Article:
Yakima's Gang Free Initiative looking to the future

Yakima's Gang Free Initiative looking to the future
YAKIMA, Wash. -- The Gang Free Initiative has been up and running for a year. The city would now like to bring in more leadership with an Operations Manager

"It's a good place you know, helped me out, helped out my friends."

Jose Farias volunteers his time to help younger kids train in boxing.

They practice at the Yakima PAL center, where at risk youth can find positive activities through the Gang Free Initiative program.

"Turn something negative into something positive," said Farias.

That's been the goal of GFI since they started working with youth last January. The outreach team identifies at risk youth, assesses each situation, and makes a plan to get them back on track.

This past year 40 kids received services through the program, and 11 recently graduated from the first life skills training class.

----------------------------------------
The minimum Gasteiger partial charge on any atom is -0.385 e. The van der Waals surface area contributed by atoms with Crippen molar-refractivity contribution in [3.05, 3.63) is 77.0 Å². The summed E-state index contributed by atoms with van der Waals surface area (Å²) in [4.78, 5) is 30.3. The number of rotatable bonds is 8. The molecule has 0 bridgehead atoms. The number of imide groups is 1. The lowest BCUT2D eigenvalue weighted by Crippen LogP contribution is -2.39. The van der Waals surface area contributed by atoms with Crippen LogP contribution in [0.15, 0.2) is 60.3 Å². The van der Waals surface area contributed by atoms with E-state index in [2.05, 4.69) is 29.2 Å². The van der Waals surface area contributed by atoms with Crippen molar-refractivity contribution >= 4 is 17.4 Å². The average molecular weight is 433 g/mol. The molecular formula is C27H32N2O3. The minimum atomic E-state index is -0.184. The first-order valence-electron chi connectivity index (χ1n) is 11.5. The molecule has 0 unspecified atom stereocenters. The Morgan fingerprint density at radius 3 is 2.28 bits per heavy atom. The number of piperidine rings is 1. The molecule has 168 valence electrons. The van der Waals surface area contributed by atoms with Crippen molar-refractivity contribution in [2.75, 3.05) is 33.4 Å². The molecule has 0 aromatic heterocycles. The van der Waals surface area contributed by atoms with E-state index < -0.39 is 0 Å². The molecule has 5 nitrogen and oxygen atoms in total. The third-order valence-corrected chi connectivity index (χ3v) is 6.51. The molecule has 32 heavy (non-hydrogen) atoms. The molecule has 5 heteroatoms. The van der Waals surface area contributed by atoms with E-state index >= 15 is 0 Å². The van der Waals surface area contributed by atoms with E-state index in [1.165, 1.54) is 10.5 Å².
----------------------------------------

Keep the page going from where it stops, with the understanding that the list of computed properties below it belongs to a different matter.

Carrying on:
The program's leadership wants to increase those numbers.

"Every child is born with the potential to become successful, contributing member of the community and along the way a lot of these youth through no fault of their own are derailed along that process," said Steve Magellan, GFI Chief Technician.

Limited resources make it a challenge with more at risk youth than the program can accommodate.

In the coming years GFI plans to expand their services to 120 children and 2 more Yakima neighborhoods, expanding to the south-east and north-central parts of the city.

To help reach that goal the city is looking for a new Operations Manager, who will focus on day to day development so the program can continue to provide another lifestyle for our youth, with less gang activity and more kids like Jose.

"Something to do instead of being home alone watching TV, you know arguing with your parents, something to keep you occupied, to keep the brain flowing, your heart beat up," said Farias.

According to the city's preliminary budget, the new Operations Manager will cost about $88 thousand.